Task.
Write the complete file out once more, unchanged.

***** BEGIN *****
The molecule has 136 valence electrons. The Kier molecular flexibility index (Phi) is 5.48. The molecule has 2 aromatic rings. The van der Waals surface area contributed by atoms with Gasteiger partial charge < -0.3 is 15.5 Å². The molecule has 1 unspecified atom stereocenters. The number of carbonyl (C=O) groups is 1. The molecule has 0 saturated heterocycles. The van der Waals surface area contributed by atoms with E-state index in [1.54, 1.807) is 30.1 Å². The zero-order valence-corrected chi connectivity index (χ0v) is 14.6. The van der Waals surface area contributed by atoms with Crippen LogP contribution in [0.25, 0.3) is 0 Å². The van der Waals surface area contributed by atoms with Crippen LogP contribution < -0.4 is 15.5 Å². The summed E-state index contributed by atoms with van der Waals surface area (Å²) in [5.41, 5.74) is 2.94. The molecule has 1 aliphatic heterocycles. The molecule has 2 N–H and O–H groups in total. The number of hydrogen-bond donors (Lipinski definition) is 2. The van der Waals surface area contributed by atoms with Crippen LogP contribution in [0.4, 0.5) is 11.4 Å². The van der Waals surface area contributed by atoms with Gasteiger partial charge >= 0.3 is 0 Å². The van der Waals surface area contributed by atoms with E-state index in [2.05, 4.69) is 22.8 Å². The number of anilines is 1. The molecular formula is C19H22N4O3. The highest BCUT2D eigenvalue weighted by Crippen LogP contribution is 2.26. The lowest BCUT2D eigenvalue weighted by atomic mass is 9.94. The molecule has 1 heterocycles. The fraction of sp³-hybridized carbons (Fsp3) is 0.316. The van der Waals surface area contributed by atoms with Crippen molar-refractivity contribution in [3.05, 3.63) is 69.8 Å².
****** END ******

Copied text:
The molecule has 136 valence electrons. The Kier molecular flexibility index (Phi) is 5.48. The molecule has 2 aromatic rings. The van der Waals surface area contributed by atoms with Gasteiger partial charge < -0.3 is 15.5 Å². The molecule has 1 unspecified atom stereocenters. The number of carbonyl (C=O) groups is 1. The molecule has 0 saturated heterocycles. The van der Waals surface area contributed by atoms with E-state index in [1.54, 1.807) is 30.1 Å². The zero-order valence-corrected chi connectivity index (χ0v) is 14.6. The van der Waals surface area contributed by atoms with Crippen LogP contribution in [0.25, 0.3) is 0 Å². The van der Waals surface area contributed by atoms with Crippen LogP contribution < -0.4 is 15.5 Å². The summed E-state index contributed by atoms with van der Waals surface area (Å²) in [5.41, 5.74) is 2.94. The molecule has 1 aliphatic heterocycles. The molecule has 2 N–H and O–H groups in total. The number of hydrogen-bond donors (Lipinski definition) is 2. The van der Waals surface area contributed by atoms with Crippen LogP contribution in [0.4, 0.5) is 11.4 Å². The van der Waals surface area contributed by atoms with Gasteiger partial charge >= 0.3 is 0 Å². The van der Waals surface area contributed by atoms with E-state index in [2.05, 4.69) is 22.8 Å². The number of anilines is 1. The molecular formula is C19H22N4O3. The highest BCUT2D eigenvalue weighted by Crippen LogP contribution is 2.26. The lowest BCUT2D eigenvalue weighted by atomic mass is 9.94. The molecule has 1 heterocycles. The fraction of sp³-hybridized carbons (Fsp3) is 0.316. The van der Waals surface area contributed by atoms with Crippen molar-refractivity contribution in [3.05, 3.63) is 69.8 Å².